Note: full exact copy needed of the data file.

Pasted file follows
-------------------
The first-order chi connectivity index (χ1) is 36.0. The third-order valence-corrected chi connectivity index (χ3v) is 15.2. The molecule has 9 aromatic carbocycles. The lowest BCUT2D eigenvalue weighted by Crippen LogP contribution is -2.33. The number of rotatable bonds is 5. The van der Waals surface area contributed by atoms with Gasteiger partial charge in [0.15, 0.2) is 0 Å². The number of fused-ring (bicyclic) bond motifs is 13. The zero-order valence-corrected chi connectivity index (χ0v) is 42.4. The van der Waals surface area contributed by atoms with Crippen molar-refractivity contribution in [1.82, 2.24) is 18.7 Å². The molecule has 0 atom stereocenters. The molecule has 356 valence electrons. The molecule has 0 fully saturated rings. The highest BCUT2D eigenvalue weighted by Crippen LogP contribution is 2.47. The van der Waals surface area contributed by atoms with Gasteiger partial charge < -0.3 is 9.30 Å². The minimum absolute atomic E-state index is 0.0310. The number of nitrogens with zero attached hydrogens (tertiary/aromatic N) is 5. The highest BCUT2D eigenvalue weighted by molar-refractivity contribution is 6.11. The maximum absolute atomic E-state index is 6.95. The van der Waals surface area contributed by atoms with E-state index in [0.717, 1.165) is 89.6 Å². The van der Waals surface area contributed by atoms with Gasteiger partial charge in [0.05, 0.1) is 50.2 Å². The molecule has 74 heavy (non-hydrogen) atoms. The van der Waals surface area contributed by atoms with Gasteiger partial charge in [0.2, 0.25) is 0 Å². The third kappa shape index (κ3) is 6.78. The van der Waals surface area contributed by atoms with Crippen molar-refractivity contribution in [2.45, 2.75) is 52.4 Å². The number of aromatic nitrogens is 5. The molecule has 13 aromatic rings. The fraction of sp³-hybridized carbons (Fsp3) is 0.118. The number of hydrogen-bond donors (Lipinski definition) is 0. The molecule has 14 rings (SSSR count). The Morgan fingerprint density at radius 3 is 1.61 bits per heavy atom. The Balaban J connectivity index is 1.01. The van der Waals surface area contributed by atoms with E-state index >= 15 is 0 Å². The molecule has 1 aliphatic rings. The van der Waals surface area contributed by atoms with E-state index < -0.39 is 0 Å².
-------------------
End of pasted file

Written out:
The first-order chi connectivity index (χ1) is 36.0. The third-order valence-corrected chi connectivity index (χ3v) is 15.2. The molecule has 9 aromatic carbocycles. The lowest BCUT2D eigenvalue weighted by Crippen LogP contribution is -2.33. The number of rotatable bonds is 5. The van der Waals surface area contributed by atoms with Gasteiger partial charge in [0.15, 0.2) is 0 Å². The number of fused-ring (bicyclic) bond motifs is 13. The zero-order valence-corrected chi connectivity index (χ0v) is 42.4. The van der Waals surface area contributed by atoms with Crippen molar-refractivity contribution in [1.82, 2.24) is 18.7 Å². The molecule has 0 atom stereocenters. The molecule has 356 valence electrons. The molecule has 0 fully saturated rings. The highest BCUT2D eigenvalue weighted by Crippen LogP contribution is 2.47. The van der Waals surface area contributed by atoms with Gasteiger partial charge < -0.3 is 9.30 Å². The minimum absolute atomic E-state index is 0.0310. The number of nitrogens with zero attached hydrogens (tertiary/aromatic N) is 5. The highest BCUT2D eigenvalue weighted by molar-refractivity contribution is 6.11. The maximum absolute atomic E-state index is 6.95. The van der Waals surface area contributed by atoms with E-state index in [0.717, 1.165) is 89.6 Å². The van der Waals surface area contributed by atoms with Gasteiger partial charge in [0.05, 0.1) is 50.2 Å². The molecule has 74 heavy (non-hydrogen) atoms. The van der Waals surface area contributed by atoms with Gasteiger partial charge in [0.2, 0.25) is 0 Å². The third kappa shape index (κ3) is 6.78. The van der Waals surface area contributed by atoms with Crippen molar-refractivity contribution in [2.45, 2.75) is 52.4 Å². The number of aromatic nitrogens is 5. The molecule has 13 aromatic rings. The fraction of sp³-hybridized carbons (Fsp3) is 0.118. The number of hydrogen-bond donors (Lipinski definition) is 0. The molecule has 14 rings (SSSR count). The Morgan fingerprint density at radius 3 is 1.61 bits per heavy atom. The Balaban J connectivity index is 1.01. The van der Waals surface area contributed by atoms with E-state index >= 15 is 0 Å². The molecule has 1 aliphatic rings. The van der Waals surface area contributed by atoms with E-state index < -0.39 is 0 Å².